The autumn wind is a pirate. Blustering in from sea with a rollicking song he sweeps along swaggering boisterously. His face is weather beaten, he wears a hooded sash with a silver hat about his head... The autumn wind is a Raider, pillaging just for fun.
Lombardi, a certain magic still lingers in the very name. It speaks of duels in the snow and November mud... He remains for many the heart of pro football, pumping hard right now.
Look at a football field. It looks like a big movie screen. This is theatre. Football combines the strategy of chess. It's part ballet. It's part battleground, part playground. We clarify, amplify and glorify the game with our footage, the narration and that music, and in the end create an inspirational piece of footage.
You know how I came up with the name 'Road to the Super Bowl?' It's an homage to the old Bob Hope - Bing Crosby buddy movies - you know, like 'Road to Zanzibar' or 'Road to Morocco.' Can you tell? All I've done my whole life is go to movies.
I think in the NFL knowledge is power, and you try to get the knowledge by whatever means.
How about that? You can hear NFL Films music on everything from 'SpongeBob SquarePants' to 'Deep Throat.'
The importance of an artist is bringing new signs into a language.
My Dad hated his job. He sold overcoats, but he wanted to make movies. He had a failed career working with the Ritz Brothers - they were like the Marx Brothers, only a tier below. I always had a picture in my mind of him in a straw hat.
If you can show something as complicated as two people falling in love with just music and camera angles, well, just think about what you can do with football.
Football is such a great game, but football players are so dull.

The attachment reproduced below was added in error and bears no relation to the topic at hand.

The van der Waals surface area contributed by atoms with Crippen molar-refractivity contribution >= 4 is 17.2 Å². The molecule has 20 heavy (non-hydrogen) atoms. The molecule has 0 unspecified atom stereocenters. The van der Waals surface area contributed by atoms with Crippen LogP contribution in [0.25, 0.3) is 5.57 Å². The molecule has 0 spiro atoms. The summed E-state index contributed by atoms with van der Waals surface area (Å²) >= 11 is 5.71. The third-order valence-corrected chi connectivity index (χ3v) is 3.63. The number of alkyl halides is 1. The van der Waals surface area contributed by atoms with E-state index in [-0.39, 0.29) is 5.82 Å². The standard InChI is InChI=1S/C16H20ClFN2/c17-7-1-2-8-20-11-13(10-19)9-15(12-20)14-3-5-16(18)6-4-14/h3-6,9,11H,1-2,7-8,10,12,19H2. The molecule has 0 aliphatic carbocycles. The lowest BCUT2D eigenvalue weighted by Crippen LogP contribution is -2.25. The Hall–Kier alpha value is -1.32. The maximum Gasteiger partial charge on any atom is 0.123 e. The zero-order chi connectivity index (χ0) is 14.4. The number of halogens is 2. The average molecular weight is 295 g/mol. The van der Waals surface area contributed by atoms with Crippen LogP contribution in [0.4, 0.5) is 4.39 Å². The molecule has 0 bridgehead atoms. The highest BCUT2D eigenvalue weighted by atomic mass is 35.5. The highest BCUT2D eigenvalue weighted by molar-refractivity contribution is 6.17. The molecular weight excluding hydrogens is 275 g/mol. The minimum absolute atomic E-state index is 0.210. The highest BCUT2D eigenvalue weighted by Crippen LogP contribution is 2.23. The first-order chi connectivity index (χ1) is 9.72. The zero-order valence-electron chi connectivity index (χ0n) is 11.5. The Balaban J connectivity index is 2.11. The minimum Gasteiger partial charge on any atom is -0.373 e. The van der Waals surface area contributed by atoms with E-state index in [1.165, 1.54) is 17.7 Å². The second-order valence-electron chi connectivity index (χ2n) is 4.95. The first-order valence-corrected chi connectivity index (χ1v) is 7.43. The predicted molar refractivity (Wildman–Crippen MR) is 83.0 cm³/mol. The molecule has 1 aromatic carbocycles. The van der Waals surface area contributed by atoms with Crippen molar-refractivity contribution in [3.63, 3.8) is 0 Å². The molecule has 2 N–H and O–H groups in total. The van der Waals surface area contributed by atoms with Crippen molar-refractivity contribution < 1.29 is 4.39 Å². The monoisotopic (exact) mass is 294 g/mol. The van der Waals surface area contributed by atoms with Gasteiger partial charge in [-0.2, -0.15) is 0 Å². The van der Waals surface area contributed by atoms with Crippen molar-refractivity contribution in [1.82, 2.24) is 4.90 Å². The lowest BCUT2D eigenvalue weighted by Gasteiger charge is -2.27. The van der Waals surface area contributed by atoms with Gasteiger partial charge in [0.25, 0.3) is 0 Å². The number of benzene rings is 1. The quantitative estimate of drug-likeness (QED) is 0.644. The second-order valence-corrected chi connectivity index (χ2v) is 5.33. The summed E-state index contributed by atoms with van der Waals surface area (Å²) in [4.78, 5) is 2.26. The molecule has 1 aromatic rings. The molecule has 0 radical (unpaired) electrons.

I don't go to games as much as I used to because of the NFL's Sunday Ticket. So I'll watch the games, take notes.
NFL Films has had one continuous, creative vision for 47 years. These are timeless things; timeless stories that we capture just like people go back and read Greek mythology.
There have been nine Super Bowls in New Orleans, and not all of them have brought the best of luck to NFL Films. We got robbed twice there, got food poisoning, and my hotel room was broken into on the day the Bears played the Patriots in January 1986.
The only other human endeavor on which there's more 16-millimeter film than pro football is World War II, and we're going to pass that in 2013.
When we started NFL Films, there were no focus groups, there were no demographic studies, there were no surveys. Every decision that we made, we made with our hearts, not with our heads. And, in the very beginning, we really didn't even have a business plan.
We see the game as art as much as sport. That helped us nurture not only the game's traditions but to develop its mythology: America's Team, The Catch, The Frozen Tundra.
So they talk about heaven, and I don't know what is waiting for me up there. But I can tell you this: Nothing will happen up there that can duplicate my life down here. Nothing. That life cannot be better than the one I've lived down here, the football life. It's been perfect.
I never thought of what I was doing as a way to sell the NFL. I was making movies about a sport that I loved, about players and coaches that I respected. I wanted to convey my love of the game through film. And most artists convey their love through art. And my art and my love was expressed through film.
To me, football is very personal. Even as a kid, I looked at football in dramaturgical terms. It wasn't the score that interested me, it was the struggle.
When we started in the early '60s, football had a little bit of a tradition. But, they didn't have a mythology. And NFL Films, through our music and our scripts and our photography, created a mythology for the sport.